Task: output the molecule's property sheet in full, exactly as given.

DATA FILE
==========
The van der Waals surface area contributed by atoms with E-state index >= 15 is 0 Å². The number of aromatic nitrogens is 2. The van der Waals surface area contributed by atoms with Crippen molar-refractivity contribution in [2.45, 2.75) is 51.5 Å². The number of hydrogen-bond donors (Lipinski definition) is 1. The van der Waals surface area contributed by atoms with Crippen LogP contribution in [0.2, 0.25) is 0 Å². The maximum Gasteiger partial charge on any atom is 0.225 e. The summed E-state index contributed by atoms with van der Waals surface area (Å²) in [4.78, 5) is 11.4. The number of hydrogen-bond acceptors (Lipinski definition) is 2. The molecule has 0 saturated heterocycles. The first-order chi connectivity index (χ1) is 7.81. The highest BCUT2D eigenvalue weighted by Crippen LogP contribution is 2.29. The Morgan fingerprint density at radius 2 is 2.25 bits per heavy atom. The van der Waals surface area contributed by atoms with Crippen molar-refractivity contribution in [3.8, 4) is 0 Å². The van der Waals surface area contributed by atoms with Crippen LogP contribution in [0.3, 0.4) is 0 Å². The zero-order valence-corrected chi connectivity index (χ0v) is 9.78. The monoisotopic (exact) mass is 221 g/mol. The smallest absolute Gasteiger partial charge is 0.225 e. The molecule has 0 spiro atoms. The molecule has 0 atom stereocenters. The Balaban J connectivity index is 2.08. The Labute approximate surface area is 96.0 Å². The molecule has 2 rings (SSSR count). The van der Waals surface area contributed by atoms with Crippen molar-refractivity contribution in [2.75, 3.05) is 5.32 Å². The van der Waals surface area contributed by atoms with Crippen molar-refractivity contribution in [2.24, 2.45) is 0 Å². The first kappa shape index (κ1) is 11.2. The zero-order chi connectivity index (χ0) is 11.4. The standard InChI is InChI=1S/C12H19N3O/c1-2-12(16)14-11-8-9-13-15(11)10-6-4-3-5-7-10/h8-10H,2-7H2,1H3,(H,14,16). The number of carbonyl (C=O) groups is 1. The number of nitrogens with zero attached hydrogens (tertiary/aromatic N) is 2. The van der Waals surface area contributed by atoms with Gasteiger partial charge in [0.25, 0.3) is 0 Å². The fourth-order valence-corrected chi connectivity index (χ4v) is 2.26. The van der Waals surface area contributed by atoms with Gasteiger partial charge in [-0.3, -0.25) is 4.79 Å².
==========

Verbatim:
The van der Waals surface area contributed by atoms with E-state index >= 15 is 0 Å². The number of aromatic nitrogens is 2. The van der Waals surface area contributed by atoms with Crippen molar-refractivity contribution in [2.45, 2.75) is 51.5 Å². The number of hydrogen-bond donors (Lipinski definition) is 1. The van der Waals surface area contributed by atoms with Crippen LogP contribution in [0.2, 0.25) is 0 Å². The maximum Gasteiger partial charge on any atom is 0.225 e. The summed E-state index contributed by atoms with van der Waals surface area (Å²) in [4.78, 5) is 11.4. The number of hydrogen-bond acceptors (Lipinski definition) is 2. The molecule has 0 saturated heterocycles. The first-order chi connectivity index (χ1) is 7.81. The highest BCUT2D eigenvalue weighted by Crippen LogP contribution is 2.29. The Morgan fingerprint density at radius 2 is 2.25 bits per heavy atom. The van der Waals surface area contributed by atoms with Crippen molar-refractivity contribution in [3.8, 4) is 0 Å². The van der Waals surface area contributed by atoms with Crippen LogP contribution in [0.3, 0.4) is 0 Å². The zero-order valence-corrected chi connectivity index (χ0v) is 9.78. The monoisotopic (exact) mass is 221 g/mol. The smallest absolute Gasteiger partial charge is 0.225 e. The molecule has 0 spiro atoms. The molecule has 0 atom stereocenters. The Balaban J connectivity index is 2.08. The Labute approximate surface area is 96.0 Å². The molecule has 2 rings (SSSR count). The van der Waals surface area contributed by atoms with Crippen molar-refractivity contribution in [2.75, 3.05) is 5.32 Å². The van der Waals surface area contributed by atoms with Crippen molar-refractivity contribution in [2.24, 2.45) is 0 Å². The first kappa shape index (κ1) is 11.2. The zero-order chi connectivity index (χ0) is 11.4. The standard InChI is InChI=1S/C12H19N3O/c1-2-12(16)14-11-8-9-13-15(11)10-6-4-3-5-7-10/h8-10H,2-7H2,1H3,(H,14,16). The number of carbonyl (C=O) groups is 1. The number of nitrogens with zero attached hydrogens (tertiary/aromatic N) is 2. The van der Waals surface area contributed by atoms with Gasteiger partial charge in [0.25, 0.3) is 0 Å². The fourth-order valence-corrected chi connectivity index (χ4v) is 2.26. The van der Waals surface area contributed by atoms with Gasteiger partial charge in [-0.3, -0.25) is 4.79 Å².